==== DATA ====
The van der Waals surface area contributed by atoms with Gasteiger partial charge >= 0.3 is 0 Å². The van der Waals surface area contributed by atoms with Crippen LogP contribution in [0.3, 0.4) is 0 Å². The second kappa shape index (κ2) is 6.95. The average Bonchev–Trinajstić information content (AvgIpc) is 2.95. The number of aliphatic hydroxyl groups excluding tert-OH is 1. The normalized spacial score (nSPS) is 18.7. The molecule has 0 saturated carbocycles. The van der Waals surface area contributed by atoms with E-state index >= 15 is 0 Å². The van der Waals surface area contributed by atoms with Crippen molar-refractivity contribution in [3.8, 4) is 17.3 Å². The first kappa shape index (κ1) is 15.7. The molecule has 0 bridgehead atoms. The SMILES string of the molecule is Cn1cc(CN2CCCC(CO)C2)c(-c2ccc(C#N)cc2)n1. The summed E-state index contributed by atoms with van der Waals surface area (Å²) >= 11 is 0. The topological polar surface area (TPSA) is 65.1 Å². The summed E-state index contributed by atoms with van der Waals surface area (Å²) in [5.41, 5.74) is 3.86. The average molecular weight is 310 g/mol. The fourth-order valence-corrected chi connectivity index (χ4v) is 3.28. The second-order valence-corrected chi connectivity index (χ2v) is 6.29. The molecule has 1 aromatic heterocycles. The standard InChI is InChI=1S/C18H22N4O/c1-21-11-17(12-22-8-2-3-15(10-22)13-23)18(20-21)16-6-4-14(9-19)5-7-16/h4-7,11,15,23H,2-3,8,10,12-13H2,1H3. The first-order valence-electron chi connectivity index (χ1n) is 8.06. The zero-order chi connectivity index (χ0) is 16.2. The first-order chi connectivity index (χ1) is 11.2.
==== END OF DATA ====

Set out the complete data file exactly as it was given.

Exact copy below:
The van der Waals surface area contributed by atoms with Gasteiger partial charge >= 0.3 is 0 Å². The van der Waals surface area contributed by atoms with Crippen LogP contribution in [0.3, 0.4) is 0 Å². The second kappa shape index (κ2) is 6.95. The average Bonchev–Trinajstić information content (AvgIpc) is 2.95. The number of aliphatic hydroxyl groups excluding tert-OH is 1. The normalized spacial score (nSPS) is 18.7. The molecule has 0 saturated carbocycles. The van der Waals surface area contributed by atoms with E-state index >= 15 is 0 Å². The van der Waals surface area contributed by atoms with Crippen molar-refractivity contribution in [3.8, 4) is 17.3 Å². The first kappa shape index (κ1) is 15.7. The molecule has 0 bridgehead atoms. The SMILES string of the molecule is Cn1cc(CN2CCCC(CO)C2)c(-c2ccc(C#N)cc2)n1. The summed E-state index contributed by atoms with van der Waals surface area (Å²) >= 11 is 0. The topological polar surface area (TPSA) is 65.1 Å². The summed E-state index contributed by atoms with van der Waals surface area (Å²) in [5.41, 5.74) is 3.86. The average molecular weight is 310 g/mol. The fourth-order valence-corrected chi connectivity index (χ4v) is 3.28. The second-order valence-corrected chi connectivity index (χ2v) is 6.29. The molecule has 1 aromatic heterocycles. The standard InChI is InChI=1S/C18H22N4O/c1-21-11-17(12-22-8-2-3-15(10-22)13-23)18(20-21)16-6-4-14(9-19)5-7-16/h4-7,11,15,23H,2-3,8,10,12-13H2,1H3. The first-order valence-electron chi connectivity index (χ1n) is 8.06. The zero-order chi connectivity index (χ0) is 16.2. The first-order chi connectivity index (χ1) is 11.2.